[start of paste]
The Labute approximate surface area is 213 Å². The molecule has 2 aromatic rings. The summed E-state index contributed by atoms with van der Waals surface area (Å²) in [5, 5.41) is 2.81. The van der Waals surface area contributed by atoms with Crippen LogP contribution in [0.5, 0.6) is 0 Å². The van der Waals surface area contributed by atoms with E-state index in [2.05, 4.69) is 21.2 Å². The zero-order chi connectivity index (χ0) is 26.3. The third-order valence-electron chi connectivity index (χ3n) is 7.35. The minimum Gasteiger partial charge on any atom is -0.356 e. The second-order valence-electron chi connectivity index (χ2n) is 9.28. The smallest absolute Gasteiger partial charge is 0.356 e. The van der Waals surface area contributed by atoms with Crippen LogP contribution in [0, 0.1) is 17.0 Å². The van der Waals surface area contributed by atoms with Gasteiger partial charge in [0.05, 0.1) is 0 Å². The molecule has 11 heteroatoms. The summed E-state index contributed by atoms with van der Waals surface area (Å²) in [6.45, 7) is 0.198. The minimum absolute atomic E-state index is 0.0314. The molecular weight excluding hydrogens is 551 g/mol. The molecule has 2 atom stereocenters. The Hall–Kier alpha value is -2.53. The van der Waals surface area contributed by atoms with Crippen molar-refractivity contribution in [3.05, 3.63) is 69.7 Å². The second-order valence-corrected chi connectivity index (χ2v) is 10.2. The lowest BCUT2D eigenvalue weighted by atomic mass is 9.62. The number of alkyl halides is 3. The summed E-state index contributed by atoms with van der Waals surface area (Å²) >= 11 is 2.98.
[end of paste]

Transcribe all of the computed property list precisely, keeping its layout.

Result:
The Labute approximate surface area is 213 Å². The molecule has 2 aromatic rings. The summed E-state index contributed by atoms with van der Waals surface area (Å²) in [5, 5.41) is 2.81. The van der Waals surface area contributed by atoms with Crippen LogP contribution in [0.5, 0.6) is 0 Å². The van der Waals surface area contributed by atoms with E-state index in [2.05, 4.69) is 21.2 Å². The zero-order chi connectivity index (χ0) is 26.3. The third-order valence-electron chi connectivity index (χ3n) is 7.35. The minimum Gasteiger partial charge on any atom is -0.356 e. The second-order valence-electron chi connectivity index (χ2n) is 9.28. The smallest absolute Gasteiger partial charge is 0.356 e. The van der Waals surface area contributed by atoms with Crippen LogP contribution in [0, 0.1) is 17.0 Å². The van der Waals surface area contributed by atoms with Gasteiger partial charge in [0.05, 0.1) is 0 Å². The molecule has 11 heteroatoms. The summed E-state index contributed by atoms with van der Waals surface area (Å²) in [6.45, 7) is 0.198. The minimum absolute atomic E-state index is 0.0314. The molecular weight excluding hydrogens is 551 g/mol. The molecule has 2 atom stereocenters. The Hall–Kier alpha value is -2.53. The van der Waals surface area contributed by atoms with Crippen molar-refractivity contribution in [3.05, 3.63) is 69.7 Å². The second-order valence-corrected chi connectivity index (χ2v) is 10.2. The lowest BCUT2D eigenvalue weighted by atomic mass is 9.62. The number of alkyl halides is 3. The summed E-state index contributed by atoms with van der Waals surface area (Å²) >= 11 is 2.98.